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A view of Whangamata.
The town of Whangamata is sited on the southeast coast of the Coromandel Peninsulamarker in the North Islandmarker of New Zealandmarker. It is located 30 kilometres north of Waihimarker, to the north of the western extremity of the Bay of Plentymarker.

The population of Whangamata was 3555 in the 2006 Census, a decrease of 408 from 2001. In holiday times the population swells considerably: New Year's celebrations fill the town to over 25,000 though this falls soon after New Year's Day.

A number of off-shore islands can be seen from the beach. Hauturu or Clark Island is accessible by wading at low tide and is popular in summer months for rock-pool fossickers and kayakers. Whenuakura, sometimes known as Donut Island, sits about a kilometre east of the southern part of Whangamata beach (Otahu Beach). Tuatara roamed on Whenuakura until fairly recently. Whenuakura Island has a large collapsed blow hole which has formed a small beach inside the island - hence the alternative name.
Whenuakura from Otahu Beach.
The town has two ocean beaches, both of which are extremely safe for swimming and surfing. There is a safe boating harbour at the North end of the town and another estuary at the South end. Both the harbour and estuary provide good swimming for families. 15 minutes drive south of Whangamata is the quietly popular beach Whiritoamarker. Other beaches just north of Whangamata are Onemana and Opouteremarker.

There are a number of clubs, restaurants and hotels, which are able to provide meals, refreshments and entertainment for visitors.

Place name

Shibboleth: People aware of other place names of Māori origin might expect "Whangamata" to be pronounced in a similar way to such names as Waitematamarker and Matamatamarker, where more stress is placed on the penultimate syllable than the final one, leaving the last 'a' as a schwa. These place names rhyme, roughly, with the English word matter. "Whangamata" goes against this rule, and the stress is placed firmly on the final 'a'. The ending thus rhymes (roughly) with the English word guitar.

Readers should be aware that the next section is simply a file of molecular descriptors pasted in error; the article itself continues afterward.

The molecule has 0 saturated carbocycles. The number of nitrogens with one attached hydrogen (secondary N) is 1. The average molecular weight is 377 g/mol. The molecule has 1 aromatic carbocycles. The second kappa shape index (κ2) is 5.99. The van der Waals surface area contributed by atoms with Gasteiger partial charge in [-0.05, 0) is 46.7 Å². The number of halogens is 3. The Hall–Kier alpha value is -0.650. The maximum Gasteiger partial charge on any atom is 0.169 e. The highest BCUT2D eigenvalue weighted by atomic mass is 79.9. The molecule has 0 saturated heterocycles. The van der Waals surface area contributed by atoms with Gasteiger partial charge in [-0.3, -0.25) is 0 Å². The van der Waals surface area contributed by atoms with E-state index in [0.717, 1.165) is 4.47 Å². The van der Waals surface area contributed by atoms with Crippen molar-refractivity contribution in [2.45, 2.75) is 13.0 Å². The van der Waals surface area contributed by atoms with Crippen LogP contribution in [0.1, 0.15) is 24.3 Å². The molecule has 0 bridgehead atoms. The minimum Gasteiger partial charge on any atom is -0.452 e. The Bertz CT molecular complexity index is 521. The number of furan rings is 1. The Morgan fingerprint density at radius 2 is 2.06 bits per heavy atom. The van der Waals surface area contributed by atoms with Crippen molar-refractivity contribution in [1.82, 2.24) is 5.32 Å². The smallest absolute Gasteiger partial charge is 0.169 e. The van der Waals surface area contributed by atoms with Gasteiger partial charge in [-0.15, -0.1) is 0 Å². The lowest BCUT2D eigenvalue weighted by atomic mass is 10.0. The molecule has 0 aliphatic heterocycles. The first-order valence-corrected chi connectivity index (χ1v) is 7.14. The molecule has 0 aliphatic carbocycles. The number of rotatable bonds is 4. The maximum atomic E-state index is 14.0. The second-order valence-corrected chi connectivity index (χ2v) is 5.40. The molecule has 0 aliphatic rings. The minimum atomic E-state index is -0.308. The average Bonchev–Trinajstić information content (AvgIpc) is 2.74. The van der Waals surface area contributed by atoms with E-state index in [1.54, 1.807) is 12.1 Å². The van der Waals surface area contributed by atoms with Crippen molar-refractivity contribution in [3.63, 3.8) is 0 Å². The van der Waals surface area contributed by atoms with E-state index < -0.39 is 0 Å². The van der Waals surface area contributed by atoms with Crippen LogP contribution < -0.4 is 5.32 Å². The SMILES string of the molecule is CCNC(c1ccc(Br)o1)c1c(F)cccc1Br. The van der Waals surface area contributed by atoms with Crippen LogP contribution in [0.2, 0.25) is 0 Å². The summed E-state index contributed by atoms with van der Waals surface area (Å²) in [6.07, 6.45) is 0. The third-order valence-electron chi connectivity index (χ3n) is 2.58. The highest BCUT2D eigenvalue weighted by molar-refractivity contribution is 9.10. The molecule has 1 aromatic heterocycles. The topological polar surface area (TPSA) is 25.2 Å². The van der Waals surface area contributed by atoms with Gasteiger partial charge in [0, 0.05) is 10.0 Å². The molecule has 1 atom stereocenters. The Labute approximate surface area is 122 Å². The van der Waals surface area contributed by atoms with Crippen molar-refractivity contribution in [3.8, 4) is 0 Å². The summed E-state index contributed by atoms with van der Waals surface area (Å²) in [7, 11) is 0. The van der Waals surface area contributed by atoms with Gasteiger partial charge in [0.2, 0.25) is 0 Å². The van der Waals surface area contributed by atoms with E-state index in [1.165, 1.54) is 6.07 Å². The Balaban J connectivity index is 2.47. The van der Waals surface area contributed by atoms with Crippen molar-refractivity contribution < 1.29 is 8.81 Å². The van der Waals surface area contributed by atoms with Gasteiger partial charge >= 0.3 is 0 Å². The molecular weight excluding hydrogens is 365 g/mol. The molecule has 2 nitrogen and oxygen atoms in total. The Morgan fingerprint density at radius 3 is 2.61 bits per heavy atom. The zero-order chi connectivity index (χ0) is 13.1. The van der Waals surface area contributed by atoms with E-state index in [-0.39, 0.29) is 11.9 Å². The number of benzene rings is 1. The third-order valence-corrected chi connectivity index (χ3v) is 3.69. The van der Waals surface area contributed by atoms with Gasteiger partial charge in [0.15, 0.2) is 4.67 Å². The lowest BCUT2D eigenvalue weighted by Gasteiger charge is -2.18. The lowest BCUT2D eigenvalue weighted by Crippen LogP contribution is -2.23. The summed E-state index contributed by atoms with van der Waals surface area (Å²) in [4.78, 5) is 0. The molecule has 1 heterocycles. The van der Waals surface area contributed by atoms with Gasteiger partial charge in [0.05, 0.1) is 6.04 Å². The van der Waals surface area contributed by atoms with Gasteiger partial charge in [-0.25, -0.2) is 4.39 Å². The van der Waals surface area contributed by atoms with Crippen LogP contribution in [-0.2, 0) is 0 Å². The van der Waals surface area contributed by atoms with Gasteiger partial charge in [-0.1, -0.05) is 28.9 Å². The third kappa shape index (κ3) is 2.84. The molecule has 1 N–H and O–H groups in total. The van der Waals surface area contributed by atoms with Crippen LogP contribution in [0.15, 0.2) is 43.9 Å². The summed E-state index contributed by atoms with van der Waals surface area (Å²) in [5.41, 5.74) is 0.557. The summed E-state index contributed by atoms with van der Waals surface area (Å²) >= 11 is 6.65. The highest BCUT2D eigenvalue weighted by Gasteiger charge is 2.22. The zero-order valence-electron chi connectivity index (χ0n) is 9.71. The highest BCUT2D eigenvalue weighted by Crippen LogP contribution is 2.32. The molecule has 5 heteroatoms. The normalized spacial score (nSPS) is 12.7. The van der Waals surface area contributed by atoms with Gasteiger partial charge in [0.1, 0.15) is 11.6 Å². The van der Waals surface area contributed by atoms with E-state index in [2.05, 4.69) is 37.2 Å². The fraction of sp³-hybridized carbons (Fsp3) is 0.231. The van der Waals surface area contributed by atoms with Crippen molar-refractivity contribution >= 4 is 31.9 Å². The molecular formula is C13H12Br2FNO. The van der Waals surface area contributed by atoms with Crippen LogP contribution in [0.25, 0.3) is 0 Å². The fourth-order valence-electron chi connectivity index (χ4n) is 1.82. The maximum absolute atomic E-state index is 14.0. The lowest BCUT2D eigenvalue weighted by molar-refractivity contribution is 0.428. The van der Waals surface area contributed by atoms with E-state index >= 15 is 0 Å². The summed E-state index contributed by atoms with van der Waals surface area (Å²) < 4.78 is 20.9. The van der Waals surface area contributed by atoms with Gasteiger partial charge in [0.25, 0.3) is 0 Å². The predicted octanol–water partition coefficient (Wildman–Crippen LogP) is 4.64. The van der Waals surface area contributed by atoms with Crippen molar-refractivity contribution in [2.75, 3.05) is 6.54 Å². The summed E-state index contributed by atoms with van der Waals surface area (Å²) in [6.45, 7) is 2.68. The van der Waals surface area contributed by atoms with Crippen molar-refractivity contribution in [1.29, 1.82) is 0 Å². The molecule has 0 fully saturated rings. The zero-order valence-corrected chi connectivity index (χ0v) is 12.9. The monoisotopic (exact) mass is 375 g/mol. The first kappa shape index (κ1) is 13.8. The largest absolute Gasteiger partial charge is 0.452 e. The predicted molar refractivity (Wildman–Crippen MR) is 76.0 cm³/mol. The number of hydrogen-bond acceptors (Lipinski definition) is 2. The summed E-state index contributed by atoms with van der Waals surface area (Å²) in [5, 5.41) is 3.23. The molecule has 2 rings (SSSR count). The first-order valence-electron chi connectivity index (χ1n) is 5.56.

The name of Whangamata comes from the mata stones (obsidian) which washed up on the beach. Whanga = bay, mata = a hard stone.

Education

Whangamata Area Schoolmarker is a coeducational composite (years 1-15) school with a decile rating of 4 and a roll of 402.

Marina

A controversial marina has been constructed on the Whangamata Harbour. Surfers, environmentalists and Maori have opposed the marina due to the effects upon a major wetland area and the risk to a world-class left hand surf break. An Environment Court hearing stipulated that the Marina could go ahead as long as certain conditions were met. Chris Carter, a former Minister of Conservation, blocked the development but his decision was overturned. The marina opened in November 2009.

See also



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